known for its national leadership, developing many programs
that have become models for other states to follow, such as animal
traceability and influenza response.
Dr. Bret Marsh – A Resume of Success
Twenty years into his job, Dr. Bret Marsh (PU DVM ’84) is
leading a distinguished career as the Indiana State Veterinarian.
After September 11, 2001, he was selected to serve on the
Homeland Security Staff in the office of the U.S. Secretary of
Agriculture. Dr. Marsh also is active in organized veterinary
medicine. He has served as president of the Purdue Veterinary
Alumni Association, Indiana Veterinary Medical Association,
United States Animal Health Association, and as treasurer of
the American Veterinary Medical Association. Additionally, Dr.
Marsh received Distinguished Alumnus Awards from both the
Purdue University College of Veterinary Medicine and College of
Agriculture. Looking back over a 30 year career of service to the
State of Indiana, Dr. Marsh shared his perspectives in response to
the following questions.
How has the role of the State Veterinarian changed
over the past 30 years?
We serve an increasingly sophisticated constituency, and
BOAH is required to be as knowledgeable as possible on a broad
range of topics. One of the most significant advancements is in
animal health data management. We are much better equipped
to respond to an animal health event because we are increasingly
using electronic identification in livestock as well as recording
movements on electronic documentation. New diagnostic
capabilities have also greatly enhanced our ability to identify a
disease and properly respond to it.
What do you enjoy most about your career?
I really enjoy the opportunity to serve the citizens of
Indiana through our animal health, food safety and disaster
preparedness initiatives. There are always new challenges, and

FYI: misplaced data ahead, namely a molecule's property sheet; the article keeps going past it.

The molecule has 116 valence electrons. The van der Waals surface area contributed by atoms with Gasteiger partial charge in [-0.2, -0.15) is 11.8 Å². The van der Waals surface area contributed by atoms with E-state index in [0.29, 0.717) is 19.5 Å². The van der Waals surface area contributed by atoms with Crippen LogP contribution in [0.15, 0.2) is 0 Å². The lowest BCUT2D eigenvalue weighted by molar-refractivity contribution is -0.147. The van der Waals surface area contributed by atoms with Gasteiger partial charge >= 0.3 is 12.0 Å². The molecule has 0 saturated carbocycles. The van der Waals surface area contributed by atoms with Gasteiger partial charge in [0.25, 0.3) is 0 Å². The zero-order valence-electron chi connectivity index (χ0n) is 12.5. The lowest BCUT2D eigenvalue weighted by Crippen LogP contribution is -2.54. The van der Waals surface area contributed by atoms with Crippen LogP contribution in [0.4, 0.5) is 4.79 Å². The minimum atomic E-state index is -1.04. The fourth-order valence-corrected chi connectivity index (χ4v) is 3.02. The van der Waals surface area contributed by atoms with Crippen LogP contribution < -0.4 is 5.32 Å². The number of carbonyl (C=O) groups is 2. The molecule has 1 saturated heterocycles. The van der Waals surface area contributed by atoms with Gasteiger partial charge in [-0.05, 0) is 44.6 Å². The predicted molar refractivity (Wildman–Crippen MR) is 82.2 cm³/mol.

BOAH is fortunate to have a very talented team to carefully and
thoughtfully respond to whatever task is presented.
What role has PVM had in your success?
Regardless of where I go or what I do, Purdue’s College of
Veterinary Medicine will always be a part of me. I received
an excellent education during the professional program, and I
continue to take advantage of the educational opportunities that
PVM offers. BOAH’s veterinary team is almost entirely made up
of PVM graduates, so we have capitalized on the quality students
produced through the program. Further, BOAH has welcomed
many PVM interns and externs through our summer internship
and senior student externship programs.
Dr Marianne Ash (PU DVM ’77) serves as Animal Programs
Division Director at BOAH, where she plans and coordinates
state-level responses to animal health emergencies and disease
outbreaks. She has pioneered disease traceability and biosecurity
work in Indiana, and acts as a link between BOAH and producers.
Her expertise and leadership has been recognized through her
election to the National Academies of Practice as a Distinguished
Fellow and Practitioner member. In this role, she will help lead
the nation by serving as an advisor to public policy makers,
including those in Congress, on health care issues. Dr. Ash also
serves as an adjunct assistant professor in the Department of
Veterinary Clinical Sciences at PVM.
Yet Dr. Ash still finds time to experience the human-animal
bond first-hand on her beautiful farm in Tippecanoe County,
which she shares with an eclectic mix of animals, including
several horses, two miniature donkeys, and seven chickens. A
long-time veteran of Hunter and Jumper horse shows, Dr. Ash
has six of her own horses and boards several others. She also is a
client of the Purdue Veterinary Teaching Hospital where she most
recently brought her mini donkeys for treatment after they were
injured in a dog attack. As pictured above, the mini-donkeys have
recovered well, and are back to their usual antics. “Donkeys are
so smart,” Dr. Ash says, “that’s how they know how to make you
so frustrated!” Dr. Ash truly has found the best of both worlds,
combining her love for animals and her veterinary experience
with an opportunity to protect animal health and public safety
through her service at BOAH.
Dr. Cheryl Miller (PU DVM ’84), Director of the Scrapie Programs Division
and District 6 Veterinarian, examines an elk. Dr. Miller is also an adjunct
assistant professor in the Department of Veterinary Clinical Sciences at PVM.
• Equine Herpesvirus (EHV- 1) in Indiana horses
• Lymphocytic choriomeningitis virus at a rodent breeding
facility, while coordinating response to human illness with
public health officials
• H3N2 influenza virus in kids and pigs at fairs, and
• the touchdown of 5 tornadoes.